The Oscar for Best Picture Gets a Latino Twist

The night of The Oscars 2015, culminated with a “Latino” twist , all thanks to the movie “Birdman” or (The Unexpected Virtue of Ignorance), which won 4 Oscars.  The film was directed by Alejandro González Iñárritu, a Mexican filmmaker who began his career in the advertising world with a interesting background in radio, tv, advertising spots, and is now an Oscar award winner.

The Oscars Awards and the night of Birdman

The film “Birdman” received a total of 4 Oscars in the 87th Academy Awards Ceremony.

The first Oscar for Best Cinematography was received thanks to the work of Emmanuel Lubezki, also Mexican and second-time Oscar winner, picking up his first win last year, thanks to Gravity.

The second Oscar of the night went for Best Original Screenplay to Alexander Dinelaris, Nicolás Giacobone and Armando Bo, which was anotehr win for Latinos, as both Giacobone and Bo are Argentinian.

Then came the moment to crown Best Director, with Alejandro González Iñárritu picking up the Oscar, marking the second year in a row that another Latino and Mexican won the Oscar (last year Alfonso Cuarón won with Gravity)

Finally came the most anticipated moment of the night: the Oscar for Best Picture. Perhaps the most significant moment was not the award itself, but the emotional acceptance speech from Alejandro G.

Iñárritu, recalled the conflicts in Mexico, and championed America as the great nation that gave him the opportunity to excel as a professional filmmaker.  Iñárritu called for a celebration of America as an immigrant nation, paying tribute to the many immigrants that have made this nation great.

“I want to dedicate this award for my fellow Mexicans, the ones who live in Mexico, I pray that we can find and build the government that we deserve.
And the ones living in this country who are part of the latest generation of immigrants in this country, I just pray that they can be treated with the same dignity and respect of the ones who came before and built this incredible nation.”

Another Latino moment of the evening was the tribute to the many film greats who died in the past year. In this case, the Oscar’s highlighted the literary influence of the Colombian, Gabriel Garcia Marquez, whose works have inspired several films.

But who is Alejandro González Iñárritu?

Mexican-born Iñárritu was born in Mexico City on August 15, 1963.

Iñárritu is the first Mexican film director to win the Oscar for Best Picture; his film history includes Amores Perros (2000), 21 Grams (2003) Babel (2006), Biutiful (2010), and Birdman (2014).

His Career in Radio, TV and Advertising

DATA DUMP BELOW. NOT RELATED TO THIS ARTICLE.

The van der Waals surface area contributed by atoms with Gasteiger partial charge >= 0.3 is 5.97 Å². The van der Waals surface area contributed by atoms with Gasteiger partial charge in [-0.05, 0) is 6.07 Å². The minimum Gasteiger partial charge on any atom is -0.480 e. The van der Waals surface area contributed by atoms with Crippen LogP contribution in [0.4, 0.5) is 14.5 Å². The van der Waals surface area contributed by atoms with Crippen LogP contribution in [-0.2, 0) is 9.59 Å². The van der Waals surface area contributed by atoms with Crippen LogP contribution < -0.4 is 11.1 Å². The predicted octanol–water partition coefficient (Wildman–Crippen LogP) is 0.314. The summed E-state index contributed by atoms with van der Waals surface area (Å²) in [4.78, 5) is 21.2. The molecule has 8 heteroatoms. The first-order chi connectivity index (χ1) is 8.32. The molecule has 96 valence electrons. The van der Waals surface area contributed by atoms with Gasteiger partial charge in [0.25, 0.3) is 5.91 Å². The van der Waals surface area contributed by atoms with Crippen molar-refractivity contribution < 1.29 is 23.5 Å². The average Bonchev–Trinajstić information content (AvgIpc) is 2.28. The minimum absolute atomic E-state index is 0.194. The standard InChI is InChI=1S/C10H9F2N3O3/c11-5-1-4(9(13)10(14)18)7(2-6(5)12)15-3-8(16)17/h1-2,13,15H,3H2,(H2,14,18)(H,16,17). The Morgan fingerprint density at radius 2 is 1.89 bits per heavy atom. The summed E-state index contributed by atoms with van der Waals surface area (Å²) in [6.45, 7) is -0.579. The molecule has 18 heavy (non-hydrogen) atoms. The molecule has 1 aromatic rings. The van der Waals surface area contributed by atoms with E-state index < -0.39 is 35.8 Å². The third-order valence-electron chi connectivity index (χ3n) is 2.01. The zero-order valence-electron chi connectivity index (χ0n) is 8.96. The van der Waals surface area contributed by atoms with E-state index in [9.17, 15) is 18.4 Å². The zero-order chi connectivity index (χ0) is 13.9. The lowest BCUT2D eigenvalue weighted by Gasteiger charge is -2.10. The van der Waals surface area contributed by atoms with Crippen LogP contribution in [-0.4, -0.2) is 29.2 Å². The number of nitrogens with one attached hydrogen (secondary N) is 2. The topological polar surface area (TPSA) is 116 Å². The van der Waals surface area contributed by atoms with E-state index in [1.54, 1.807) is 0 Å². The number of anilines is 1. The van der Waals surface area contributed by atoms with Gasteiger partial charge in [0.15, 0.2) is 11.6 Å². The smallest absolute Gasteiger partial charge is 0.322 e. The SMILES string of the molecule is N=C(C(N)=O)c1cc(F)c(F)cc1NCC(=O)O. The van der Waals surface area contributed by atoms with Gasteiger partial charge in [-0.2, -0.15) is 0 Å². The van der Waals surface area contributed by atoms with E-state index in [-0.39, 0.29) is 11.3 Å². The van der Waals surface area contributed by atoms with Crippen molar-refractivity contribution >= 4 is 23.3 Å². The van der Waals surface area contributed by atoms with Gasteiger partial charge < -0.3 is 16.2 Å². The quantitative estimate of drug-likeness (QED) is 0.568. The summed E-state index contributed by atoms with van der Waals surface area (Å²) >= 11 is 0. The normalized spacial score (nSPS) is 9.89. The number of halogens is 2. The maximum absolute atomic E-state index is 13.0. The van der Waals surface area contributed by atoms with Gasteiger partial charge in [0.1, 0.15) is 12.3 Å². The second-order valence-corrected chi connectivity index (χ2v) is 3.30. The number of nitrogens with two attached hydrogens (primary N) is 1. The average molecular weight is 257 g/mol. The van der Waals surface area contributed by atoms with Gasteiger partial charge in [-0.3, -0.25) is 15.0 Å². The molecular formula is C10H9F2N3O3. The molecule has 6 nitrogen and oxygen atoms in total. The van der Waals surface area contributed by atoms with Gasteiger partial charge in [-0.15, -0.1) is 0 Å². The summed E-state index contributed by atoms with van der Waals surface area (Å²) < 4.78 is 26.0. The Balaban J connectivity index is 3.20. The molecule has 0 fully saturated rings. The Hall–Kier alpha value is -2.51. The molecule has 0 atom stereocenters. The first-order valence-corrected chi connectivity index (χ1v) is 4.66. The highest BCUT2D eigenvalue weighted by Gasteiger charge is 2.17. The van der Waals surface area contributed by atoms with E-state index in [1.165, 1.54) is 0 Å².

Iñárritu’s career began in mid-1985 in Mexico City as a broadcaster in the WFM 96.9 radio station. He worked to change the perspective of the traditional radio format in Mexico by incorporating satellite transmissions of rock concerts, and influencing the creation of new radio stations with the same format.

Then Iñárritu jumped into TV, also transforming the image of one of the most iconic Televisa channels, Canal 5.  Later, he decided to create his own film production company, Z Films, where he took his first steps in the advertising and film world.

Among his most important works in advertising are “Write the Future” for Nike and his spot before the FIFA World Cup in 2010. This ad won the Grand Prize in the Cannes Lions Advertising and Creativity Festival.

In 2012, he directed “Best Job” for Procter & Gamble and the Olympic Games in 2012, which won him an Emmy.

Also in 2012, he directed a spot for Facebook called  “The Things That Connect Us”.

All his spots are emotional, heartwarming, and focus on connecting people through multicultural insights.

His passion for Soccer.

Iñárritu previously directed a commercial for Nike Football, but this is not the only example of his passion for soccer. Alejandro González Iñárritu is a huge fan of Club America, and in 2008, alongside Alfonso Cuarón and Guillermo del Toro, he produced a Mexican film, “Rudo y Cursi”, a dramatic comedy featuring two impoverished brothers, Tato (Gael García Bernal) and Beto (Diego Luna) struggling to get out in the world of soccer and achieve their dreams of becoming famous footballers.

Another interesting factoid about Iñárritu’s relation to soccer is that his brother, Hector González Iñárritu is the Principal Director of the Mexican National Soccer Teams.

Without doubt, the career of Alejandro González Iñárritu is truly an example of hard work, perseverance, innovation, and inspiration. Iñárritu epitomizes how the immigrant culture of America contributes to the story of who we are as Americans.

The work of Iñárritu is profoundly American, while also staying true to his Mexican roots. Using multicultural insights to connect people across the globe, Iñárritu is a filmmaker who defines America’s past, present, and future.

Photo via Vanity Fair.

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